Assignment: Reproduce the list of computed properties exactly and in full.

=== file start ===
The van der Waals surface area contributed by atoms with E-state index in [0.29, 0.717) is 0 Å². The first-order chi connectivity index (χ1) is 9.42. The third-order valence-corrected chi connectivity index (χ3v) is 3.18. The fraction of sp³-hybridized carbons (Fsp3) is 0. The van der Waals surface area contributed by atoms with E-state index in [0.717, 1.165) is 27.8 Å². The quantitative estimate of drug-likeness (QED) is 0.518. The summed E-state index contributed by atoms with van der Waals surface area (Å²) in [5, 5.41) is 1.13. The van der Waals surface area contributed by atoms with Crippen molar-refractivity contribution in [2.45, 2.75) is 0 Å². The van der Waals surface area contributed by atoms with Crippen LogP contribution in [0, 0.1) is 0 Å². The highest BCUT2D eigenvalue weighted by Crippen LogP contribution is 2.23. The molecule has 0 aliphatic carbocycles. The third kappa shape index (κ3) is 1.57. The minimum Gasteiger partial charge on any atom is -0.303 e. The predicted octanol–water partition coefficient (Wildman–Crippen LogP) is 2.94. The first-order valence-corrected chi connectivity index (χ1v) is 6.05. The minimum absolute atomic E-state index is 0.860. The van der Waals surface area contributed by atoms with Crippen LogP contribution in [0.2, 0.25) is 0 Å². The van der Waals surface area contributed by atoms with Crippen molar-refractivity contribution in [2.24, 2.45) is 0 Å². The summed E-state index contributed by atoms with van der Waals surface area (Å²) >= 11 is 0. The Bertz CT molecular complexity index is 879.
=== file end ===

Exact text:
The van der Waals surface area contributed by atoms with E-state index in [0.29, 0.717) is 0 Å². The first-order chi connectivity index (χ1) is 9.42. The third-order valence-corrected chi connectivity index (χ3v) is 3.18. The fraction of sp³-hybridized carbons (Fsp3) is 0. The van der Waals surface area contributed by atoms with E-state index in [0.717, 1.165) is 27.8 Å². The quantitative estimate of drug-likeness (QED) is 0.518. The summed E-state index contributed by atoms with van der Waals surface area (Å²) in [5, 5.41) is 1.13. The van der Waals surface area contributed by atoms with Crippen molar-refractivity contribution in [2.45, 2.75) is 0 Å². The van der Waals surface area contributed by atoms with Crippen LogP contribution in [0, 0.1) is 0 Å². The highest BCUT2D eigenvalue weighted by Crippen LogP contribution is 2.23. The molecule has 0 aliphatic carbocycles. The third kappa shape index (κ3) is 1.57. The minimum Gasteiger partial charge on any atom is -0.303 e. The predicted octanol–water partition coefficient (Wildman–Crippen LogP) is 2.94. The first-order valence-corrected chi connectivity index (χ1v) is 6.05. The minimum absolute atomic E-state index is 0.860. The van der Waals surface area contributed by atoms with Crippen LogP contribution in [0.2, 0.25) is 0 Å². The van der Waals surface area contributed by atoms with Crippen molar-refractivity contribution in [2.24, 2.45) is 0 Å². The summed E-state index contributed by atoms with van der Waals surface area (Å²) >= 11 is 0. The Bertz CT molecular complexity index is 879.